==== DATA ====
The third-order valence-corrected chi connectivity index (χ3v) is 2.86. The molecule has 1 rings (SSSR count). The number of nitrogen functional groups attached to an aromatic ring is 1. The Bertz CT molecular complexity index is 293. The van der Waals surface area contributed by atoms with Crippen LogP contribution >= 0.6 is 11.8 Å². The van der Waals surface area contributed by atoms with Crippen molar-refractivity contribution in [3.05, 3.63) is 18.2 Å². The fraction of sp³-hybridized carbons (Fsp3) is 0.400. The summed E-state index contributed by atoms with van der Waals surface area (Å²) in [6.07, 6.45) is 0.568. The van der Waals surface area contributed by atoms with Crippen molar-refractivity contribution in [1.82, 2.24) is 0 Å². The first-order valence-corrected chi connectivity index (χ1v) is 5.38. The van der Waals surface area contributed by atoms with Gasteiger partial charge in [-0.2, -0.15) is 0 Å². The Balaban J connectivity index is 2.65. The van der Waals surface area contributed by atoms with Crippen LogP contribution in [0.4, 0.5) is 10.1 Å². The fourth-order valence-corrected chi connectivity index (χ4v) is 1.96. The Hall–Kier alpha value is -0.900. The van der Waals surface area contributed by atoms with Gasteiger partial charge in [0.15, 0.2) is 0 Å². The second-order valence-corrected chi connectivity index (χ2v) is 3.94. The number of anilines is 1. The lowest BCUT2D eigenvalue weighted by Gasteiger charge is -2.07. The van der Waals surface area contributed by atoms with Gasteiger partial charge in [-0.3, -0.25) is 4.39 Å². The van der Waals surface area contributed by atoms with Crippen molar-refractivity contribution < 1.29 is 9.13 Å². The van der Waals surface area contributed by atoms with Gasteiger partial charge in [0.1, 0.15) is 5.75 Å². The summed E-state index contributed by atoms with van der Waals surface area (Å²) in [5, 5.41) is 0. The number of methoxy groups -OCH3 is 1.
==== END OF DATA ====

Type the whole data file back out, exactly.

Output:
The third-order valence-corrected chi connectivity index (χ3v) is 2.86. The molecule has 1 rings (SSSR count). The number of nitrogen functional groups attached to an aromatic ring is 1. The Bertz CT molecular complexity index is 293. The van der Waals surface area contributed by atoms with Crippen LogP contribution >= 0.6 is 11.8 Å². The van der Waals surface area contributed by atoms with Crippen molar-refractivity contribution in [3.05, 3.63) is 18.2 Å². The fraction of sp³-hybridized carbons (Fsp3) is 0.400. The summed E-state index contributed by atoms with van der Waals surface area (Å²) in [6.07, 6.45) is 0.568. The van der Waals surface area contributed by atoms with Crippen molar-refractivity contribution in [1.82, 2.24) is 0 Å². The first-order valence-corrected chi connectivity index (χ1v) is 5.38. The van der Waals surface area contributed by atoms with Gasteiger partial charge in [-0.2, -0.15) is 0 Å². The Balaban J connectivity index is 2.65. The van der Waals surface area contributed by atoms with Crippen LogP contribution in [0.4, 0.5) is 10.1 Å². The fourth-order valence-corrected chi connectivity index (χ4v) is 1.96. The Hall–Kier alpha value is -0.900. The van der Waals surface area contributed by atoms with Gasteiger partial charge in [0.15, 0.2) is 0 Å². The second-order valence-corrected chi connectivity index (χ2v) is 3.94. The number of anilines is 1. The lowest BCUT2D eigenvalue weighted by Gasteiger charge is -2.07. The van der Waals surface area contributed by atoms with Gasteiger partial charge in [-0.3, -0.25) is 4.39 Å². The van der Waals surface area contributed by atoms with Crippen molar-refractivity contribution < 1.29 is 9.13 Å². The van der Waals surface area contributed by atoms with Gasteiger partial charge in [0.1, 0.15) is 5.75 Å². The summed E-state index contributed by atoms with van der Waals surface area (Å²) in [5, 5.41) is 0. The number of methoxy groups -OCH3 is 1.